Civil rights leader speaks on post-racial America

| Staff Reporter

The election of a black man to the presidency is not necessarily an indicator of racial harmony, according to Julian Bond, chairman of the National Association for the Advancement of Colored People.

Bond talked about the subject of racial inequality when he delivered the keynote address for the Chancellor’s Graduate Fellowship 20th Anniversary Conference and Alumni Reunion on Thursday.

Bond’s speech focused on the state of racism in America today. He started by noting the changes in the racial picture of America through his lifetime and outlined his goals for future race relations.

Despite the progress made in the Civil Rights Movement of the 1960s, Bond said that black schoolchildren are even more separated from white schoolchildren than they were during Martin Luther King Jr.’s time.

“Black Americans today are more likely to be poor than rich and more likely to be worse off than their white counterparts,” Bond said. “This did not happen by accident.”

Bond argued that although blacks have many more opportunities than they did several decades ago, there are still people who threaten the hard work of civil rights activists.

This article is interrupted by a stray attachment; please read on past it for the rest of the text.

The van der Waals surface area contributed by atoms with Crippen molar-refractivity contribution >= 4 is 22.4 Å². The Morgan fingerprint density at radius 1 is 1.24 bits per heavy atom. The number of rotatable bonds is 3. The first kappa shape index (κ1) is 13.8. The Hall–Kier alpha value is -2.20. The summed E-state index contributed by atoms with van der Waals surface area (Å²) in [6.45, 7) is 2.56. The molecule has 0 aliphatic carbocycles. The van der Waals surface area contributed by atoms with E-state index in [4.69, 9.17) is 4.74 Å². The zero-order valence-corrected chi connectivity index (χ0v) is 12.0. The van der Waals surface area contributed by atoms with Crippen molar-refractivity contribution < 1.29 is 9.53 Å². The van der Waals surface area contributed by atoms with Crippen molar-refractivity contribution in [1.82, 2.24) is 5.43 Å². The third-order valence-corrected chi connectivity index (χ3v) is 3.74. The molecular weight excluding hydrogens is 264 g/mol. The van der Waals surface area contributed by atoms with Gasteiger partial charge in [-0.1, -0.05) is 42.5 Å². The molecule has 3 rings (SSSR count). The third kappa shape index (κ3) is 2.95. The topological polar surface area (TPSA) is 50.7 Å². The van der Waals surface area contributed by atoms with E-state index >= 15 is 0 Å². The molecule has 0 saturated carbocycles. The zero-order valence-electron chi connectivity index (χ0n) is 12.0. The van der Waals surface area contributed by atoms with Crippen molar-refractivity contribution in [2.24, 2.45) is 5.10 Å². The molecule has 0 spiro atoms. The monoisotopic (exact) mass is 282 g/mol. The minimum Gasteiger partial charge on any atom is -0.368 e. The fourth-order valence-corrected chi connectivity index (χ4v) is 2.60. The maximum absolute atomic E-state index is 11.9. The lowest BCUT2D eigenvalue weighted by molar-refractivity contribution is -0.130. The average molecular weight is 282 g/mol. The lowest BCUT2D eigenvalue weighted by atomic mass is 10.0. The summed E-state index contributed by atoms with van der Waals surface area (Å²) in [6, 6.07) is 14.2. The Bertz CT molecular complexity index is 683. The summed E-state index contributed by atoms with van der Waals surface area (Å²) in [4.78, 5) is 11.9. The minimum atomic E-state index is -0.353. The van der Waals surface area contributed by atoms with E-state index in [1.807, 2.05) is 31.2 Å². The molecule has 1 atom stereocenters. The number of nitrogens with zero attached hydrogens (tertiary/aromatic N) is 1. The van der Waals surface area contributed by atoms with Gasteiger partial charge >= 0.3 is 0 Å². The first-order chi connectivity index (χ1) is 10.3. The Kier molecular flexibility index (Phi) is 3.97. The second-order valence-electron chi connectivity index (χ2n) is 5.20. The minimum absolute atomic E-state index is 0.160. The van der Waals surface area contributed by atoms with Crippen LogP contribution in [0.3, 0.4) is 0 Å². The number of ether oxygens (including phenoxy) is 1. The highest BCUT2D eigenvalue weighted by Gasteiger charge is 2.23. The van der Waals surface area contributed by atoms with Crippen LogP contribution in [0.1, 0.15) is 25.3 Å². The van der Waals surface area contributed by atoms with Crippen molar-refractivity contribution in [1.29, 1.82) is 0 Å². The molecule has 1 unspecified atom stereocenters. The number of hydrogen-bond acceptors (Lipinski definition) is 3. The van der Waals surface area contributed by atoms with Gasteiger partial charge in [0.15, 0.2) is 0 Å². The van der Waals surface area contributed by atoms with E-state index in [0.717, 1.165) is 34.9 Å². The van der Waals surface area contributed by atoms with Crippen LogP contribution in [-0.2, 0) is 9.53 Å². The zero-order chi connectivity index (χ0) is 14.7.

He focused on the tea party and other famous far-right conservatives, such as Newt Gingrich, expressing concern that these marginal viewpoints are now entering the mainstream.

Bond urged the audience to maintain the values of civil rights activists in order to protect the victories achieved by King and others.

“We can’t let them change our country,” he said.

It is the responsibility of today’s generation, Bond said, to continue to fight for racial equality.

He called upon today’s black youth, who he said have been notably absent in the modern movement.

According to Bond, by 2050, blacks and Latinos will make up an estimated 40 percent of the American population.

“It’s about racial justice and economic equality,” Bond said. “They occupied Dr. King’s life, and they ought to occupy our lives today.”

Bond is a widely respected civil rights leader, whose resume includes service in both houses of the Georgia legislature. He is also one of the founders of the Student Nonviolent Coordinating Committee and the first African American to be nominated for vice president of the United States.

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